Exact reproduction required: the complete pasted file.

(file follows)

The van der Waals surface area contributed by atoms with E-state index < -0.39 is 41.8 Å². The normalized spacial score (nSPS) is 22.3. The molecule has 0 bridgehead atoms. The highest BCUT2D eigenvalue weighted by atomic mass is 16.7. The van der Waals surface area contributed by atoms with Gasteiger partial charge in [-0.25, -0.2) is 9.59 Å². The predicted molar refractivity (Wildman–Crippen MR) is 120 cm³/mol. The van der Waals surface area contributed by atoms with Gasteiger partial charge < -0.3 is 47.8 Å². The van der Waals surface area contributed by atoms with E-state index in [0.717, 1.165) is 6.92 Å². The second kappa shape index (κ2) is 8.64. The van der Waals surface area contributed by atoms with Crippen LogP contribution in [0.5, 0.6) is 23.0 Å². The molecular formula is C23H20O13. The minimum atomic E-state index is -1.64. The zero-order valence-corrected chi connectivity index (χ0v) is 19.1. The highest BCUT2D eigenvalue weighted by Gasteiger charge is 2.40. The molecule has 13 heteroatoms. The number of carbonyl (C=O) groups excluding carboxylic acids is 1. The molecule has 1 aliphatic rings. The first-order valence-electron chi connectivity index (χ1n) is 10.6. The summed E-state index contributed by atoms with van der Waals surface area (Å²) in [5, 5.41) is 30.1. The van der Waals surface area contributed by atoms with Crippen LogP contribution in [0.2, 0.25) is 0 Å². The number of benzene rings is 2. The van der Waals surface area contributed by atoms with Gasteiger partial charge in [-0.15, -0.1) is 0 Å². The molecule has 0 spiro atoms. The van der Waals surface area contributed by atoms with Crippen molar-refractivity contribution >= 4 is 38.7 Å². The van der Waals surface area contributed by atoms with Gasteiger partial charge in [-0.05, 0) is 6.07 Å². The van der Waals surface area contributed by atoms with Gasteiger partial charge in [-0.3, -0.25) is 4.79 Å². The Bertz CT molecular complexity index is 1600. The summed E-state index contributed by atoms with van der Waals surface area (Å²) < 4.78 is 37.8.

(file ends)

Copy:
The van der Waals surface area contributed by atoms with E-state index < -0.39 is 41.8 Å². The normalized spacial score (nSPS) is 22.3. The molecule has 0 bridgehead atoms. The highest BCUT2D eigenvalue weighted by atomic mass is 16.7. The van der Waals surface area contributed by atoms with Gasteiger partial charge in [-0.25, -0.2) is 9.59 Å². The predicted molar refractivity (Wildman–Crippen MR) is 120 cm³/mol. The van der Waals surface area contributed by atoms with Gasteiger partial charge < -0.3 is 47.8 Å². The van der Waals surface area contributed by atoms with E-state index in [0.717, 1.165) is 6.92 Å². The second kappa shape index (κ2) is 8.64. The van der Waals surface area contributed by atoms with Crippen LogP contribution in [0.5, 0.6) is 23.0 Å². The molecular formula is C23H20O13. The minimum atomic E-state index is -1.64. The zero-order valence-corrected chi connectivity index (χ0v) is 19.1. The highest BCUT2D eigenvalue weighted by Gasteiger charge is 2.40. The molecule has 13 heteroatoms. The number of carbonyl (C=O) groups excluding carboxylic acids is 1. The molecule has 1 aliphatic rings. The first-order valence-electron chi connectivity index (χ1n) is 10.6. The summed E-state index contributed by atoms with van der Waals surface area (Å²) in [5, 5.41) is 30.1. The van der Waals surface area contributed by atoms with Crippen LogP contribution in [0.2, 0.25) is 0 Å². The number of benzene rings is 2. The van der Waals surface area contributed by atoms with Gasteiger partial charge in [-0.15, -0.1) is 0 Å². The molecule has 0 spiro atoms. The van der Waals surface area contributed by atoms with Crippen molar-refractivity contribution >= 4 is 38.7 Å². The van der Waals surface area contributed by atoms with Gasteiger partial charge in [-0.05, 0) is 6.07 Å². The van der Waals surface area contributed by atoms with Gasteiger partial charge in [-0.3, -0.25) is 4.79 Å². The Bertz CT molecular complexity index is 1600. The summed E-state index contributed by atoms with van der Waals surface area (Å²) < 4.78 is 37.8.